Sex is a healthy part of aging. When seniors protect themselves from STDs, they can continue living a long, active life and they can enjoy their Spring romance in their future.

The full article was first posted on February 12, 2013 by Patch.com.

Long-term Impact of Cutting Senior Nutrition Program Funding

March 14, 2013 - Paul Downey

The Administration estimates that as many as 4 million meals to older adults could be eliminated as a result of the sequester.  In San Diego County, over 100,000 meals will be cut and Senior Community Centers will loose funding for 32,000 meals.

These cuts are particularly devastating at a time when the need and demand for senior nutrition programs is growing at an unprecedented pace.  Local organizations who provide nutrition for seniors will soon be forced to take one or more of the following actions:

  • Eliminate or reduce meals;
  • Eliminate or reduce staff who serve older adults;
  • Reduce the quality of the meal; and/or
  • Reduce the number of delivery days.

These actions will cause enormous hardship to many older adults who need good nutrition to remain healthier, more independent and out of long-term care facilities.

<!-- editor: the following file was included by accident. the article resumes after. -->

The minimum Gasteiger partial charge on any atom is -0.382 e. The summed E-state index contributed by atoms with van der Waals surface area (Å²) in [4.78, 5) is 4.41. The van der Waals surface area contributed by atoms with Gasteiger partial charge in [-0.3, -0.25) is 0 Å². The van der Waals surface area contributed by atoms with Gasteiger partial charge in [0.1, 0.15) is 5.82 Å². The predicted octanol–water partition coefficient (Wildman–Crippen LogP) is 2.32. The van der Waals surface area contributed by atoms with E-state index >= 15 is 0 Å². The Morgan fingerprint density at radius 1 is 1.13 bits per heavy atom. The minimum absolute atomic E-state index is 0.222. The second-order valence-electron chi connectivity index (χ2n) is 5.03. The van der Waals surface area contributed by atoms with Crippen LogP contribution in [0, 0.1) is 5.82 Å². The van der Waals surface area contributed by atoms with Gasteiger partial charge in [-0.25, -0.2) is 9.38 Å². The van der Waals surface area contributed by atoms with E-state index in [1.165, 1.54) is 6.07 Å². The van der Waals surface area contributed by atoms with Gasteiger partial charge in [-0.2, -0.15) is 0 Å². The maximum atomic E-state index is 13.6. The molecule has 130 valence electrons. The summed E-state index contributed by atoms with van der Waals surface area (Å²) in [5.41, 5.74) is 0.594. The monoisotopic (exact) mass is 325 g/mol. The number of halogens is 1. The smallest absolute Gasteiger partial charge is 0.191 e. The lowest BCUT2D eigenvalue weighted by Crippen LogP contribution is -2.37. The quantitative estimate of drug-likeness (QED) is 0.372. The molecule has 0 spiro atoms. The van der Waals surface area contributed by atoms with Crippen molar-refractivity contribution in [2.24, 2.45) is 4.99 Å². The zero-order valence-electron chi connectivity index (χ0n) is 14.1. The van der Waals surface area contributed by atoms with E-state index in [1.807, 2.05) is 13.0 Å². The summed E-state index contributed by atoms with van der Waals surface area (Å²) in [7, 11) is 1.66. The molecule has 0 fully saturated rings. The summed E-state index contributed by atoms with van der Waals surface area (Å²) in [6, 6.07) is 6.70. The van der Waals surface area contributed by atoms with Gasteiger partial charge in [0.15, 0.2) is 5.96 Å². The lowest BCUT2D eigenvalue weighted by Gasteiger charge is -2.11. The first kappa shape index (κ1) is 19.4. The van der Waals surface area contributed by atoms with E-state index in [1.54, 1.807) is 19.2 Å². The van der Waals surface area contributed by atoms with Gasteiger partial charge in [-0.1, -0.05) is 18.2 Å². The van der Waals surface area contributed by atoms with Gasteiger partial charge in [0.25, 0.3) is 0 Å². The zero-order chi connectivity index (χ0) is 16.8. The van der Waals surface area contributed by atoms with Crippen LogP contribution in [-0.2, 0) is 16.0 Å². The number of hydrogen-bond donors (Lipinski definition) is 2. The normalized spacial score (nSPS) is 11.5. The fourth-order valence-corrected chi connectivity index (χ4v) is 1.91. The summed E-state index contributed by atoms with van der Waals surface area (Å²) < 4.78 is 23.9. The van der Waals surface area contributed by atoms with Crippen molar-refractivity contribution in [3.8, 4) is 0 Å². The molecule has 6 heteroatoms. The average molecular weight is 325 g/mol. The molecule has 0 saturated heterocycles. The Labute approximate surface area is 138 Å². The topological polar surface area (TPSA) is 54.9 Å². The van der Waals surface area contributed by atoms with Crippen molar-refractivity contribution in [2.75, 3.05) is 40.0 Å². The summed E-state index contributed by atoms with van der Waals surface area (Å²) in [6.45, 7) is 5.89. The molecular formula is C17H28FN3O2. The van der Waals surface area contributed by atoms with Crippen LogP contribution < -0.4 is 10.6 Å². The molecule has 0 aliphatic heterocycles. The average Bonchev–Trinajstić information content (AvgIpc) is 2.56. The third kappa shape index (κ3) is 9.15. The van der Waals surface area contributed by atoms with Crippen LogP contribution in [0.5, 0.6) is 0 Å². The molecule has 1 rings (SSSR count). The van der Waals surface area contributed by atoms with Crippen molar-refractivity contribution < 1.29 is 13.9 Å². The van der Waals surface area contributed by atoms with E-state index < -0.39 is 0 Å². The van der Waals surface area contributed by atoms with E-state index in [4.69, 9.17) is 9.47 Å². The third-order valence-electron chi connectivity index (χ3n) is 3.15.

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 A Senior Community Centers home-delivered meals driver is bringing lunch to one of our clients. With sequestration going forward, services like these may be drastically reduced nationwide.

Senior nutrition programs serve a distinct group of older adults who are often more isolated and in the greatest economic or social need.  Frequently, the meal that is provided is their only guaranteed source of nutrition each day.The long-term impact of cutting senior nutrition programs could be:

  • Older adults will end up in hospitals and or nursing homes due to health issues related to the failure to maintain a proper diet.
  • Hospital stays will add significant costs to Medicare and Medicaid at a time when efforts are being made to reduce these costs.

Join me in urging Congress to exempt senior nutrition programs from sequestration! We should be investing in these valuable nutrition programs as a means to avoid increasing federal expenditures, not cutting back on them when they are needed most.

Find all the tools you need for contacting your representatives here!